Do you have a plan to vote?

Let us tell you the information you need to register and cast a ballot in D.C.

It was, undoubtedly, the year that the e-book exploded, and for consumers the consequences are undeniable—-e-books are generally cheaper and more accessible than their printed-and-bound cousins. But the benefits of the Kindle and other e-readers come with a tradeoff, writes Mark Athitakis in our Arts in Review issue: “every e-book downloaded represents a tacit judgment on books in a larger sense: that they’re things we don’t need to live with forever.” He writes:

We accept that a book won’t be a permanent part of our lives whenever we borrow one from a friend or check one out of the library. But 2009 was the first time large numbers of people appeared inclined to throw down cash money on books that won’t last. (How much money is unclear; Amazon hasn’t disclosed sales figures for its e-books or the Kindles; other businesses are similarly stingy.) How do I know they won’t last? I can start by digging out the three burned-out MP3 players I’ve owned in the past five years, all stuffed with scads of now-inaccessible songs—except, that is, for the ones I have backed up on CD. If Kindles have arrived, then people are now growing comfortable treating books as shabbily and disposably as MP3s. Every time I’ve talked to the owner of an e-reader, I’ve asked how confident he or she is that the e-books inside will be accessible in 10 years. Not very, is the usual answer.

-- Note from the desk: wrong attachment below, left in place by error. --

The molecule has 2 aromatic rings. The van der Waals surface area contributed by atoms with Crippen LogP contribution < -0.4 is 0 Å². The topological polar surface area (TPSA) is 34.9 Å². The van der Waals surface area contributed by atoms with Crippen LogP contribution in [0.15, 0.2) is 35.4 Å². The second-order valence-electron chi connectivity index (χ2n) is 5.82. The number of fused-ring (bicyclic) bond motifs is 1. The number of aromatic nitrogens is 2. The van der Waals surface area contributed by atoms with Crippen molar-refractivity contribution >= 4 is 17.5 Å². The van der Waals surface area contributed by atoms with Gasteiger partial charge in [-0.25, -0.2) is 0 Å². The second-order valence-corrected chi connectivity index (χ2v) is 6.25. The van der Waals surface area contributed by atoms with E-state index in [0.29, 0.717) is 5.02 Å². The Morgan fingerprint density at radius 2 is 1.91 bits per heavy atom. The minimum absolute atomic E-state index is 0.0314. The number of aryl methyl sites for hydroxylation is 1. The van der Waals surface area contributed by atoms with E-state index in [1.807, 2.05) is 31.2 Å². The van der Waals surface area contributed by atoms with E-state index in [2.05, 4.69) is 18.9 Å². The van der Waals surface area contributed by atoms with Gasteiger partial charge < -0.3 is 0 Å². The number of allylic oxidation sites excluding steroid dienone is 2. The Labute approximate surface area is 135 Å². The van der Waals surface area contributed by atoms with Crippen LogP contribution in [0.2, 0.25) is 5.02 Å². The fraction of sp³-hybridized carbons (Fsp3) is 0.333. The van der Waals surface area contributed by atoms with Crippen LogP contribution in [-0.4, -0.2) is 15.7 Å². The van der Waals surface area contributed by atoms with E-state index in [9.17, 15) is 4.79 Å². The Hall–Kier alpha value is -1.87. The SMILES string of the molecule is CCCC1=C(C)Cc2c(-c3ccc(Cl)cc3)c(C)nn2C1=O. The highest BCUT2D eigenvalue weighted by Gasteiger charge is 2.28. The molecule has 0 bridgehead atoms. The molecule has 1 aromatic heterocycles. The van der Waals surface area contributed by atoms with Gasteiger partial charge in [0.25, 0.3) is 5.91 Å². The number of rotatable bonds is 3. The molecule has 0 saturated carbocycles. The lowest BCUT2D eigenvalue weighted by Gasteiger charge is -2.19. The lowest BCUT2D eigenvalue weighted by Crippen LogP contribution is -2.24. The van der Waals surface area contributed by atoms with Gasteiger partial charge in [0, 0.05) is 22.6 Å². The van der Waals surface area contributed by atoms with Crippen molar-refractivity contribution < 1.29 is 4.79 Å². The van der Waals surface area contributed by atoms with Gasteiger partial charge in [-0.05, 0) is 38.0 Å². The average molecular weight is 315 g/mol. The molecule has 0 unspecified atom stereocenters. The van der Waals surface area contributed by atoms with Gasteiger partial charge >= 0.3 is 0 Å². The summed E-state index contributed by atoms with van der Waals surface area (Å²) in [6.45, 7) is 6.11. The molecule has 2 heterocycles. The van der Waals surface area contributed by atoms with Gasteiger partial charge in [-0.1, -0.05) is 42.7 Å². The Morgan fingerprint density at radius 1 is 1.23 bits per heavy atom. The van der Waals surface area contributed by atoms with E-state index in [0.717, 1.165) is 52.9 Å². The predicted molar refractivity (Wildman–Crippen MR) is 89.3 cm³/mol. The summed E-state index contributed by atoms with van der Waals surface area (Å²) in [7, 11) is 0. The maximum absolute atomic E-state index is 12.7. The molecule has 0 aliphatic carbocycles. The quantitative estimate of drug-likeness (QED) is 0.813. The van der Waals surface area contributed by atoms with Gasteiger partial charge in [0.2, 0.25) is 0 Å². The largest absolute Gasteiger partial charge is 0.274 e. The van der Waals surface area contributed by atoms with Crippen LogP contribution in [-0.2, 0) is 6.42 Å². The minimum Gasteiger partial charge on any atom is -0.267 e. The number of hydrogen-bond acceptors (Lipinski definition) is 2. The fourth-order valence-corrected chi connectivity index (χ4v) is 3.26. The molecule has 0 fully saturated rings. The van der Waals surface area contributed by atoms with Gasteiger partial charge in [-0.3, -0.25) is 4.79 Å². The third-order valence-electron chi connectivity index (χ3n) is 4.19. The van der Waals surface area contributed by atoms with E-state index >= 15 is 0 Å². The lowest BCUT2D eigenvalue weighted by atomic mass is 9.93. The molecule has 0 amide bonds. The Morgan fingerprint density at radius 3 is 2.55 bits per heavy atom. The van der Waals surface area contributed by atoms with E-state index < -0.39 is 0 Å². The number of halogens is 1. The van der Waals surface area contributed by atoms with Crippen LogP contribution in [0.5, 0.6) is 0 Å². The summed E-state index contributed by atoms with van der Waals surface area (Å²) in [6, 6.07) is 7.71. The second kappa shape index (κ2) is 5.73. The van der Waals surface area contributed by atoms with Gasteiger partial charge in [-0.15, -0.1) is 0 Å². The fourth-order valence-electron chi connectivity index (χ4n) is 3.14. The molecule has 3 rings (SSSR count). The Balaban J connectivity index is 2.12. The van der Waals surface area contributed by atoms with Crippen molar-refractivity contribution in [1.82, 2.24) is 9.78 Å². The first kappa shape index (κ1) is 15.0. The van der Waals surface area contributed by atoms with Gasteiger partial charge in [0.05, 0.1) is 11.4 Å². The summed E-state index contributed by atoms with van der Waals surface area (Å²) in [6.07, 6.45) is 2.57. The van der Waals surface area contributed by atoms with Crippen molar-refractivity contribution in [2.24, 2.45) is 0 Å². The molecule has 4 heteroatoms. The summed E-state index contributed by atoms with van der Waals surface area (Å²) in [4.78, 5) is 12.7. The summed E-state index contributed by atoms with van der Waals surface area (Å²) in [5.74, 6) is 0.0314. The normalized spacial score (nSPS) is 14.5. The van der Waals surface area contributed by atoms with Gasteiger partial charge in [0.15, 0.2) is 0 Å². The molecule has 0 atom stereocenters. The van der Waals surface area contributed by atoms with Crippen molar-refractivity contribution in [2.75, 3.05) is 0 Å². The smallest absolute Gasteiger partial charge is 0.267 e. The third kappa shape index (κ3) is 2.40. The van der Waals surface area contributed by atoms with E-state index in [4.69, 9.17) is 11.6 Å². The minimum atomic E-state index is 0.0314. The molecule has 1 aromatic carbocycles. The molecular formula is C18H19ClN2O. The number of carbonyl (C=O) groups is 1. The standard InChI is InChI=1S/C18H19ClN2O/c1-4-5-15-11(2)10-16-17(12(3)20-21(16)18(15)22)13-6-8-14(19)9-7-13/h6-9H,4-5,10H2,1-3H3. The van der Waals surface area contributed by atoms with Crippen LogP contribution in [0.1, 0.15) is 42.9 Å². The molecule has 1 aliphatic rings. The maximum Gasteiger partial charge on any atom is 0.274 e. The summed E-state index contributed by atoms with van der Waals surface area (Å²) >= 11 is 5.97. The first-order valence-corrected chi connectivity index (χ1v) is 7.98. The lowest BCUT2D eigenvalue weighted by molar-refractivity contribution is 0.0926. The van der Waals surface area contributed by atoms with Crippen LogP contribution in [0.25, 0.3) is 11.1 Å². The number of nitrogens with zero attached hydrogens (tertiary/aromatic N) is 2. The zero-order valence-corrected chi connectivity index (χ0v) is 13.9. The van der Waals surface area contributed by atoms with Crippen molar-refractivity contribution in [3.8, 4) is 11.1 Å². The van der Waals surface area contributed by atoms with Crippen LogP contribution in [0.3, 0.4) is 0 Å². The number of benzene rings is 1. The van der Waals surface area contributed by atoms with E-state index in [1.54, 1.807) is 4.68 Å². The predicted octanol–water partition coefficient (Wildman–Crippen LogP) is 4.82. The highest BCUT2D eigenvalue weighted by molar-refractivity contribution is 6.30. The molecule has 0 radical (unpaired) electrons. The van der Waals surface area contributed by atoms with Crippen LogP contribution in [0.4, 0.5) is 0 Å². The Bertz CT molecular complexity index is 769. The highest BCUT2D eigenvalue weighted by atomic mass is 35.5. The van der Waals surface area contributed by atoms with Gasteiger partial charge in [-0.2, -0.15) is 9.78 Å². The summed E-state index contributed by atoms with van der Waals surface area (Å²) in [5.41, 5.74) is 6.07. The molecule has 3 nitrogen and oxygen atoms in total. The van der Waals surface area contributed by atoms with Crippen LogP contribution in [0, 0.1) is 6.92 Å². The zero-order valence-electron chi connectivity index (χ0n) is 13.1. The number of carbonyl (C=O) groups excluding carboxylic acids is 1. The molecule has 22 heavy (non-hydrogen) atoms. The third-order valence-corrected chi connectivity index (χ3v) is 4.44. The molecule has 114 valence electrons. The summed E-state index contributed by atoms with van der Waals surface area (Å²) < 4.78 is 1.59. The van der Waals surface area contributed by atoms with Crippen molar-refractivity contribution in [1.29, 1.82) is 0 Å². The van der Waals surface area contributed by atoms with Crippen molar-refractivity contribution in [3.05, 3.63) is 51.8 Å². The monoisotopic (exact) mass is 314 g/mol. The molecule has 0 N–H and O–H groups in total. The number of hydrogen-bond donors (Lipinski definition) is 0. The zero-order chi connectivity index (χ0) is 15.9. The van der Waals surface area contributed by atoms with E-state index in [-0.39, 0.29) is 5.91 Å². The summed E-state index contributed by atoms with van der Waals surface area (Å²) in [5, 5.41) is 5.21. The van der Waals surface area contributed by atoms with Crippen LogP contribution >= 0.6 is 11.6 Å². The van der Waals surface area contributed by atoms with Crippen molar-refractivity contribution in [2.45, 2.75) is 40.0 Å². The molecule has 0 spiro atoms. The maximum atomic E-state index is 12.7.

But Athitakis isn’t so sure that the days of books—-the physical kind—-are numbered. Read why, and browse his list of the year’s best titles, here.